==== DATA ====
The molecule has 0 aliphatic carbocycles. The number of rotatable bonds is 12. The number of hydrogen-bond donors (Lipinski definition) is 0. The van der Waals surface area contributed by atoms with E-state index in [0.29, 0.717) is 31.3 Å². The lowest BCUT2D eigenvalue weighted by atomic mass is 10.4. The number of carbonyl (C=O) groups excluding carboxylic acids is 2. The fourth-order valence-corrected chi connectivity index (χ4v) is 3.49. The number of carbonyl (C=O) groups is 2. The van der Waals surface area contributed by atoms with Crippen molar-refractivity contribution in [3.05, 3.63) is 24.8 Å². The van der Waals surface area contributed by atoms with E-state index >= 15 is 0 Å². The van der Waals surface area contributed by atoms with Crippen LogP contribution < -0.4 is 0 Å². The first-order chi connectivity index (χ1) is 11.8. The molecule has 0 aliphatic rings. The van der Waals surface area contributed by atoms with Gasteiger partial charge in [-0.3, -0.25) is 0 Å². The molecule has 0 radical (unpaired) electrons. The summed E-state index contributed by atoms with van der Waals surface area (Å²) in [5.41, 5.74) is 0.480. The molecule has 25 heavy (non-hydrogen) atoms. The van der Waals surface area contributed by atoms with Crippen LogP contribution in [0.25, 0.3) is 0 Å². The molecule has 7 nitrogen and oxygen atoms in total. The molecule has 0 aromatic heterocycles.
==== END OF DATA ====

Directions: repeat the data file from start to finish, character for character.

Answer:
The molecule has 0 aliphatic carbocycles. The number of rotatable bonds is 12. The number of hydrogen-bond donors (Lipinski definition) is 0. The van der Waals surface area contributed by atoms with E-state index in [0.29, 0.717) is 31.3 Å². The lowest BCUT2D eigenvalue weighted by atomic mass is 10.4. The number of carbonyl (C=O) groups excluding carboxylic acids is 2. The fourth-order valence-corrected chi connectivity index (χ4v) is 3.49. The number of carbonyl (C=O) groups is 2. The van der Waals surface area contributed by atoms with Crippen molar-refractivity contribution in [3.05, 3.63) is 24.8 Å². The van der Waals surface area contributed by atoms with E-state index >= 15 is 0 Å². The van der Waals surface area contributed by atoms with Crippen LogP contribution < -0.4 is 0 Å². The first-order chi connectivity index (χ1) is 11.8. The molecule has 0 aliphatic rings. The van der Waals surface area contributed by atoms with Gasteiger partial charge in [-0.3, -0.25) is 0 Å². The molecule has 0 radical (unpaired) electrons. The summed E-state index contributed by atoms with van der Waals surface area (Å²) in [5.41, 5.74) is 0.480. The molecule has 25 heavy (non-hydrogen) atoms. The van der Waals surface area contributed by atoms with Crippen LogP contribution in [0.25, 0.3) is 0 Å². The molecule has 7 nitrogen and oxygen atoms in total. The molecule has 0 aromatic heterocycles.